To evaluate the association of total prostate specific antigen (T-PSA) and percent free PSA (%F-PSA) with prostate cancer outcomes in patients treated with radical prostatectomy (RP).
Pre-operative serum levels of T-PSA and F-PSA were prospectively measured in 402 consecutive patients treated with RP for clinically localized prostate cancer who had T-PSA levels below 10 ng/ml.
T-PSA was not associated with any prostate cancer characteristics or outcomes. Lower %F-PSA was significantly associated with higher percent positive biopsy cores, extracapsular extension, seminal vesicle involvement, lympho-vascular invasion, perineural invasion, positive surgical margins, and higher pathologic Gleason sum. When adjusted for the effects of standard pre-operative features, lower %F-PSA significantly predicted non-organ confined disease, seminal vesicle involvement, lympho-vascular invasion, and biochemical progression. %F-PSA did not retain its association with biochemical progression after adjusting for the effects of standard post-operative features. Based on data from 22 patients with biochemical progression, lower %F-PSA was correlated with shorter T-PSA doubling time after biochemical progression (rho = 0.681, p = 0.010). %F-PSA was lower in patients who failed salvage radiation therapy (p = 0.031) and in patients who developed distant cancer metastases compared to patients who did not (p < 0.001).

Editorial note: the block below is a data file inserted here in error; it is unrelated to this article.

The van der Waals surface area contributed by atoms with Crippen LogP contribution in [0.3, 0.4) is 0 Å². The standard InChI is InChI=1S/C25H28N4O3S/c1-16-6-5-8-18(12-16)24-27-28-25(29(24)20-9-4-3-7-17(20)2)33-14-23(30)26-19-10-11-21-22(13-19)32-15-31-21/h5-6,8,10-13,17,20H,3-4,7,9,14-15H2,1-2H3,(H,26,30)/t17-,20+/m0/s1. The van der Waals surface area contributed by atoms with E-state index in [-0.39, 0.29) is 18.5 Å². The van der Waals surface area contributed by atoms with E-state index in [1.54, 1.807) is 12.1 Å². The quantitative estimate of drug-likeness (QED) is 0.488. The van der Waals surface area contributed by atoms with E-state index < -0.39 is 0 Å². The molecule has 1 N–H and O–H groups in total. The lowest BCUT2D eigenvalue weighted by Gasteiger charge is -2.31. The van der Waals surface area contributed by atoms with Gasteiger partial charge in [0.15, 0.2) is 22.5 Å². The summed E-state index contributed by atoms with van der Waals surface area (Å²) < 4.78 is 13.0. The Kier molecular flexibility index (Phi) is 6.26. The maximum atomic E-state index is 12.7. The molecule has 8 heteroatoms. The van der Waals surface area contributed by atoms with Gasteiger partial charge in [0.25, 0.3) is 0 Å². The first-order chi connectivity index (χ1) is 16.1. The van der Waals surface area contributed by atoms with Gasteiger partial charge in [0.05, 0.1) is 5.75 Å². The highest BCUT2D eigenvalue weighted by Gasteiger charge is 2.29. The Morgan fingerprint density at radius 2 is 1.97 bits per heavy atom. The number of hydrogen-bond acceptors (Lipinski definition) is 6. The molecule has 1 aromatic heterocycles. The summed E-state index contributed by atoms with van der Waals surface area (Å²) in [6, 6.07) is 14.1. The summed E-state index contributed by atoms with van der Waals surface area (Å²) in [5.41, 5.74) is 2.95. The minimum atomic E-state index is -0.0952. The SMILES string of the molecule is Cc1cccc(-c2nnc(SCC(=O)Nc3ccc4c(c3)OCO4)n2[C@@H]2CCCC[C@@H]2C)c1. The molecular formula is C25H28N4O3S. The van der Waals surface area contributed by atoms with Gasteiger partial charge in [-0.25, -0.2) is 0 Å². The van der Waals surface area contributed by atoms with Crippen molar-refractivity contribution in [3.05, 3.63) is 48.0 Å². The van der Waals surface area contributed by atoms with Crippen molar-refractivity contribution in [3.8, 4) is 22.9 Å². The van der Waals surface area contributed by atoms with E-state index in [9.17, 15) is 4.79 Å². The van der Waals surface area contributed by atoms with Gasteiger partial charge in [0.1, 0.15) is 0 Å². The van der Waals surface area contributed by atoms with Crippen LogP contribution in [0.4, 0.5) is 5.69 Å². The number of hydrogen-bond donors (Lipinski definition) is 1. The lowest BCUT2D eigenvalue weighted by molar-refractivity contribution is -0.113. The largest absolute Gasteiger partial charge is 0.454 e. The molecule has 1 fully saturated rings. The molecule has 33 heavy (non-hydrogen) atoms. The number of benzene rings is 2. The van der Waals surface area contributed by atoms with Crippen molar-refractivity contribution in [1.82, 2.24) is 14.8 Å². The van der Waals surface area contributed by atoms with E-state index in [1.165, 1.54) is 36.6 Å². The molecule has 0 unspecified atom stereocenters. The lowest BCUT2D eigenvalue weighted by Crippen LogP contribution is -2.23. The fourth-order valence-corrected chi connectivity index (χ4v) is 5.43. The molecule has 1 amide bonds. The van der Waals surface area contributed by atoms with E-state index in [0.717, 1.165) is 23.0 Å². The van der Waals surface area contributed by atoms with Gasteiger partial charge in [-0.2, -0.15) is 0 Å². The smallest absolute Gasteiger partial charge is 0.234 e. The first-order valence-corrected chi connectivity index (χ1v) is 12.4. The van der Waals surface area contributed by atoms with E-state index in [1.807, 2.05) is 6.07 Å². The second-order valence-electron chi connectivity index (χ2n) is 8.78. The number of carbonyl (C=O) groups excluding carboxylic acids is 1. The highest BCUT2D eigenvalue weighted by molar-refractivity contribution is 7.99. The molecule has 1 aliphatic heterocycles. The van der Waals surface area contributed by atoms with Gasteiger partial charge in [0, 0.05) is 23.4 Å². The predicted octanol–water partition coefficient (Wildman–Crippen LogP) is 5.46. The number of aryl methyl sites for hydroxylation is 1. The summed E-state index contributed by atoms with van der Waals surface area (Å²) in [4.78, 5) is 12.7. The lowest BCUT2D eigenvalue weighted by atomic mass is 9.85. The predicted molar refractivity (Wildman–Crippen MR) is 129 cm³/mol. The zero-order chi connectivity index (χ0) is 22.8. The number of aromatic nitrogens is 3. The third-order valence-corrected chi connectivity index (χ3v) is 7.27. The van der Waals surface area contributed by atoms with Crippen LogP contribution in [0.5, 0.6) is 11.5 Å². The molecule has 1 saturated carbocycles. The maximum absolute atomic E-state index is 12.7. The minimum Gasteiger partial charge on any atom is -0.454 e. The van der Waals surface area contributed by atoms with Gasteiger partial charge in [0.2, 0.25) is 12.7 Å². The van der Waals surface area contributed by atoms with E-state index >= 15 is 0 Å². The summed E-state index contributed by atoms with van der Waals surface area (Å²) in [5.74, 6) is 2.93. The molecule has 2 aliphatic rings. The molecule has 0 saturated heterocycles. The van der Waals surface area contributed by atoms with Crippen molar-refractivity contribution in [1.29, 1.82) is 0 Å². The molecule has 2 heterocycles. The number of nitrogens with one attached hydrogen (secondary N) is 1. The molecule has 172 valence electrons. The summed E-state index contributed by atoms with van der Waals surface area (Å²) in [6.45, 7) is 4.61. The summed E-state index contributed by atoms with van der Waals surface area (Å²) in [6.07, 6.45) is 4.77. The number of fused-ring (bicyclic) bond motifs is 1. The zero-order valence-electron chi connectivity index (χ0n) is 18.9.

Pre-operative T-PSA is not associated with prostate cancer outcomes after RP when levels are below 10 ng/ml. In contrast, pre-operative %F-PSA is associated with adverse pathologic features, biochemical progression, and features of aggressive disease progression in patients treated with RP and T-PSA levels below 10 ng/ml. %F-PSA may improve pre-operative predictive models for predicting clinical outcomes of patients diagnosed with prostate cancer nowadays.
Keywords: Prostatic neoplasms, Percent free prostate-specific antigen, Progression, Metastasis.
Department of Urology, The University of Texas Southwestern Medical Center at Dallas, TX, USA
Corresponding author. Department of Urology, The University of Texas Southwestern Medical Center, 5323 Harry Hines Boulevard, Dallas, TX 75390-9110, USA. Tel. +1 214 520 3562; Fax: +1 214 648 8786.
SFS is supported by the Austrian Program for Advanced Research and Technology.
© 2005 Elsevier B.V., All rights reserved.